The single most important element that I’ve learned through my years of experience starting, managing and rescuing programs is the personnel leading the program. Typically, IT program leaders form part of what is called the program management office (PMO) or integrated program team (IPT). There is usually a significant focus on the program manager position, and having a skilled and experienced person in that role is vital for large, complex IT programs. What is surprising, however, is how many programs set up shop without all of the key management personnel in place.
* IT programs vary greatly, so there is no one model that fits every PMO
Too often, the program manager cannot point to the individuals filling each of those key roles, or too many of the roles are filled by contractor personnel. Many successful systems have been delivered with contractors in a number of these roles. However, if contractors fill most of the roles, the program’s risk increases. It is not that the contractor employees do not possess the necessary competence, and the PMO can certainly include contractor personnel in support roles, but the goal is an integrated PMO, and that goal is difficult to accomplish if contractor personnel hold key roles.
Another key to success is ensuring the involvement of the business organization. It’s crucial to include full-time representatives who can successfully work within the PMO to define the system’s requirements. These individuals should be steeped in the current process end-to-end, have true credibility with senior management, and demonstrate the flexibility to deal with unending change as a program unfolds and matures.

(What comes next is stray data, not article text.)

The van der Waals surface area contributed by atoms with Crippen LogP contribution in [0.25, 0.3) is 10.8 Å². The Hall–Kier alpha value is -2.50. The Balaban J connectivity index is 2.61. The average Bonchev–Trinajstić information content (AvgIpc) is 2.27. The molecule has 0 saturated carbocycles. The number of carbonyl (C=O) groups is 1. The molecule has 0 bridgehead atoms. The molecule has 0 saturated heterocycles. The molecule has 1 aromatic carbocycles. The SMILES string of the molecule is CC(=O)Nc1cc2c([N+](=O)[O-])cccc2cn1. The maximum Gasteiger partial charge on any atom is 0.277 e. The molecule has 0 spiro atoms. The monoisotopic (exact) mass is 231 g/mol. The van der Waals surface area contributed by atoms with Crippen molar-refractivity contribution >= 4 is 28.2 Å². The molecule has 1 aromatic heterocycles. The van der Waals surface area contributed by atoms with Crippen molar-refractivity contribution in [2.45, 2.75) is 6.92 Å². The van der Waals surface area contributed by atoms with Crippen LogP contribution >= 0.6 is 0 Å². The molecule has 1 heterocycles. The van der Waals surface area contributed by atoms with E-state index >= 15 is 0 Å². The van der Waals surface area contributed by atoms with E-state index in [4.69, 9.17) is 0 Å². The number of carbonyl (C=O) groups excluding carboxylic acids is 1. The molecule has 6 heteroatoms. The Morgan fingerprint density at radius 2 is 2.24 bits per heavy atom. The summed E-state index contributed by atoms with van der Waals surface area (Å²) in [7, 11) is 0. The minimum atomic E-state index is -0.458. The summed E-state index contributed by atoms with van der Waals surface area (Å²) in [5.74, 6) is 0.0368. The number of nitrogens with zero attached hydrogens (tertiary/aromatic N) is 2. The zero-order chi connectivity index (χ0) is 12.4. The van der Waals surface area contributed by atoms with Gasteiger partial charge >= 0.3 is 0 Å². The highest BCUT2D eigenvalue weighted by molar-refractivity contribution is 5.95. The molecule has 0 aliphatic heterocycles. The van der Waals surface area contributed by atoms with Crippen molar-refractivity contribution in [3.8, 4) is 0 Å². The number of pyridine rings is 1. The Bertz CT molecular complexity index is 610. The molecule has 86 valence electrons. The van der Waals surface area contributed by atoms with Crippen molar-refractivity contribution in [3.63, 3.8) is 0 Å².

Unfortunately, those crucial individuals are all too often absent in IT programs. The business does not give up its star players to fill those roles. Programs often have specialists in particular business areas but no one with an end-to-end view. This situation impedes a program’s change management process and ultimately affects its schedule and cost. It does not in and of itself doom a program, but it is a predictor of failure.
Finally, all members of the PMO should report to the program manager and should be assessed on a shared set of objectives that support the business goals that created the need for the program. Too often, members of the PMO are measured on process results rather than on business outcomes. Organizations would improve their ability to buy IT substantially if procurement personnel reported to the program managers and were measured not just on following the procurement regulations but on deliverables provided by the contractor and on the success of the program.
My experiences in project and program management have led me to work with Hamid Aougab (he is also an accomplished project and program manager, along with a successful course author and instructor) to create a new course entitled Program Management: Essential Skills for Your Program Success. What has me most excited about this course is that we have worked to embed insights into the course from our many years of experience working on, running, and reviewing programs in both the public and private sectors. We have attempted to create a course that can accelerate an attendee’s learning, providing valuable and practical methods to help establish and effectively manage a program. But further, we offer insights on how to spot programs that are running into trouble, and what steps can be taken to help get them back on track. So many courses present the theory of project and program management — this course represents the opportunity to help establish practical program management actions that can help individuals and organizations demonstrate repeatable success.